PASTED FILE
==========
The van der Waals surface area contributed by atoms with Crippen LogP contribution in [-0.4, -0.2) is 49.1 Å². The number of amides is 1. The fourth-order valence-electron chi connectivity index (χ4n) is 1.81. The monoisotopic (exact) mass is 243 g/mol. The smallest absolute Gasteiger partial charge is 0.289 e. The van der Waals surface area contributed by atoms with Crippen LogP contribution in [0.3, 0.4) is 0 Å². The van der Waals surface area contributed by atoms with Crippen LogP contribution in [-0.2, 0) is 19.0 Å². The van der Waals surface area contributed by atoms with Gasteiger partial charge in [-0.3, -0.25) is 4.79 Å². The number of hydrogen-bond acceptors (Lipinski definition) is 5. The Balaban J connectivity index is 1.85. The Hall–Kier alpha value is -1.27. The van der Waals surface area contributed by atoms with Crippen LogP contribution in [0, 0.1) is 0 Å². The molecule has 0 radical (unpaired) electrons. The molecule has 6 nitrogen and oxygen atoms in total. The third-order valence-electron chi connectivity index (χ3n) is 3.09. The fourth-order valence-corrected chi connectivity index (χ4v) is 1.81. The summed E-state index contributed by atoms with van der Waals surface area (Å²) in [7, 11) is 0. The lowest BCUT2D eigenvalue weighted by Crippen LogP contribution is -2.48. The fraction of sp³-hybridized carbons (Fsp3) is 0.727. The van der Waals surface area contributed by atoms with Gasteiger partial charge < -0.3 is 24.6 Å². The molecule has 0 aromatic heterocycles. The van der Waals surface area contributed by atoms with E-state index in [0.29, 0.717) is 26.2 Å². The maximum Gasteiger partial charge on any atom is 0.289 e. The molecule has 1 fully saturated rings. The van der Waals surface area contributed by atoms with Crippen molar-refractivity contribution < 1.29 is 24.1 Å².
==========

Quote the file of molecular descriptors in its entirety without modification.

The van der Waals surface area contributed by atoms with Crippen LogP contribution in [-0.4, -0.2) is 49.1 Å². The number of amides is 1. The fourth-order valence-electron chi connectivity index (χ4n) is 1.81. The monoisotopic (exact) mass is 243 g/mol. The smallest absolute Gasteiger partial charge is 0.289 e. The van der Waals surface area contributed by atoms with Crippen LogP contribution in [0.3, 0.4) is 0 Å². The van der Waals surface area contributed by atoms with Crippen LogP contribution in [-0.2, 0) is 19.0 Å². The van der Waals surface area contributed by atoms with Gasteiger partial charge in [-0.3, -0.25) is 4.79 Å². The number of hydrogen-bond acceptors (Lipinski definition) is 5. The Balaban J connectivity index is 1.85. The Hall–Kier alpha value is -1.27. The van der Waals surface area contributed by atoms with Crippen LogP contribution in [0, 0.1) is 0 Å². The molecule has 0 radical (unpaired) electrons. The molecule has 6 nitrogen and oxygen atoms in total. The third-order valence-electron chi connectivity index (χ3n) is 3.09. The fourth-order valence-corrected chi connectivity index (χ4v) is 1.81. The summed E-state index contributed by atoms with van der Waals surface area (Å²) in [7, 11) is 0. The lowest BCUT2D eigenvalue weighted by Crippen LogP contribution is -2.48. The fraction of sp³-hybridized carbons (Fsp3) is 0.727. The van der Waals surface area contributed by atoms with Gasteiger partial charge < -0.3 is 24.6 Å². The molecule has 0 aromatic heterocycles. The van der Waals surface area contributed by atoms with E-state index in [0.29, 0.717) is 26.2 Å². The maximum Gasteiger partial charge on any atom is 0.289 e. The molecule has 1 fully saturated rings. The van der Waals surface area contributed by atoms with Crippen molar-refractivity contribution < 1.29 is 24.1 Å².